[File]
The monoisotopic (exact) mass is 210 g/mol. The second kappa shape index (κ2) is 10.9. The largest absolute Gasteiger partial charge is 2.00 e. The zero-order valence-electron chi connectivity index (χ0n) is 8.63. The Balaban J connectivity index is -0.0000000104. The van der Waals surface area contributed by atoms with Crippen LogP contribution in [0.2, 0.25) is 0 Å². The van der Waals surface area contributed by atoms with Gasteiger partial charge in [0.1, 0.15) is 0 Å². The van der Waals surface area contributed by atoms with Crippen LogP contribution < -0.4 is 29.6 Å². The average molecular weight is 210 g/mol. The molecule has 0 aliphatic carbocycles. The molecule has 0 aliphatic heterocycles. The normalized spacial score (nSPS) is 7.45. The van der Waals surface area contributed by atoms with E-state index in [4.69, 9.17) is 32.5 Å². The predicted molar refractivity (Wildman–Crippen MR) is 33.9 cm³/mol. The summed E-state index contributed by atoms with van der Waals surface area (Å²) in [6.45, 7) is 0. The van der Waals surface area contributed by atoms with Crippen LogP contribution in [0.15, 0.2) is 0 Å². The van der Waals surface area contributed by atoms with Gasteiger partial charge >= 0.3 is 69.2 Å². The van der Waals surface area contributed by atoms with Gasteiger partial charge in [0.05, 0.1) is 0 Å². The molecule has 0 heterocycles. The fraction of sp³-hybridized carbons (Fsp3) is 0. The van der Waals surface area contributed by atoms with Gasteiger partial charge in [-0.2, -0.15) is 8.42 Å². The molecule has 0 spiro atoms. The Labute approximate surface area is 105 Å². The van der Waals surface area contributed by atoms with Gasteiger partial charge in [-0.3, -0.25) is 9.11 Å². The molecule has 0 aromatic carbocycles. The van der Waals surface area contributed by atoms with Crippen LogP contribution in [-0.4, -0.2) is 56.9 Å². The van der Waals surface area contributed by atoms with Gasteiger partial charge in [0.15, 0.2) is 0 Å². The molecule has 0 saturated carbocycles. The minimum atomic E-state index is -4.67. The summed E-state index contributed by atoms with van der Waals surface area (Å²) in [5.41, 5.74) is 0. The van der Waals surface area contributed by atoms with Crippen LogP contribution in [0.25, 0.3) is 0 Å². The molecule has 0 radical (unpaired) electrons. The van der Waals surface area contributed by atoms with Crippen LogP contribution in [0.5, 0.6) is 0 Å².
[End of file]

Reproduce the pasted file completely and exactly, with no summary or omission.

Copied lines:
The monoisotopic (exact) mass is 210 g/mol. The second kappa shape index (κ2) is 10.9. The largest absolute Gasteiger partial charge is 2.00 e. The zero-order valence-electron chi connectivity index (χ0n) is 8.63. The Balaban J connectivity index is -0.0000000104. The van der Waals surface area contributed by atoms with Crippen LogP contribution in [0.2, 0.25) is 0 Å². The van der Waals surface area contributed by atoms with Gasteiger partial charge in [0.1, 0.15) is 0 Å². The van der Waals surface area contributed by atoms with Crippen LogP contribution < -0.4 is 29.6 Å². The average molecular weight is 210 g/mol. The molecule has 0 aliphatic carbocycles. The molecule has 0 aliphatic heterocycles. The normalized spacial score (nSPS) is 7.45. The van der Waals surface area contributed by atoms with E-state index in [4.69, 9.17) is 32.5 Å². The predicted molar refractivity (Wildman–Crippen MR) is 33.9 cm³/mol. The summed E-state index contributed by atoms with van der Waals surface area (Å²) in [6.45, 7) is 0. The van der Waals surface area contributed by atoms with Crippen LogP contribution in [0.15, 0.2) is 0 Å². The van der Waals surface area contributed by atoms with Gasteiger partial charge >= 0.3 is 69.2 Å². The van der Waals surface area contributed by atoms with Gasteiger partial charge in [0.05, 0.1) is 0 Å². The molecule has 0 heterocycles. The fraction of sp³-hybridized carbons (Fsp3) is 0. The van der Waals surface area contributed by atoms with Gasteiger partial charge in [-0.2, -0.15) is 8.42 Å². The molecule has 0 spiro atoms. The Labute approximate surface area is 105 Å². The van der Waals surface area contributed by atoms with Gasteiger partial charge in [-0.3, -0.25) is 9.11 Å². The molecule has 0 aromatic carbocycles. The van der Waals surface area contributed by atoms with Crippen LogP contribution in [-0.4, -0.2) is 56.9 Å². The van der Waals surface area contributed by atoms with Gasteiger partial charge in [0.15, 0.2) is 0 Å². The molecule has 0 saturated carbocycles. The minimum atomic E-state index is -4.67. The summed E-state index contributed by atoms with van der Waals surface area (Å²) in [5.41, 5.74) is 0. The van der Waals surface area contributed by atoms with Crippen LogP contribution in [0.25, 0.3) is 0 Å². The molecule has 0 radical (unpaired) electrons. The van der Waals surface area contributed by atoms with Crippen LogP contribution in [0.5, 0.6) is 0 Å².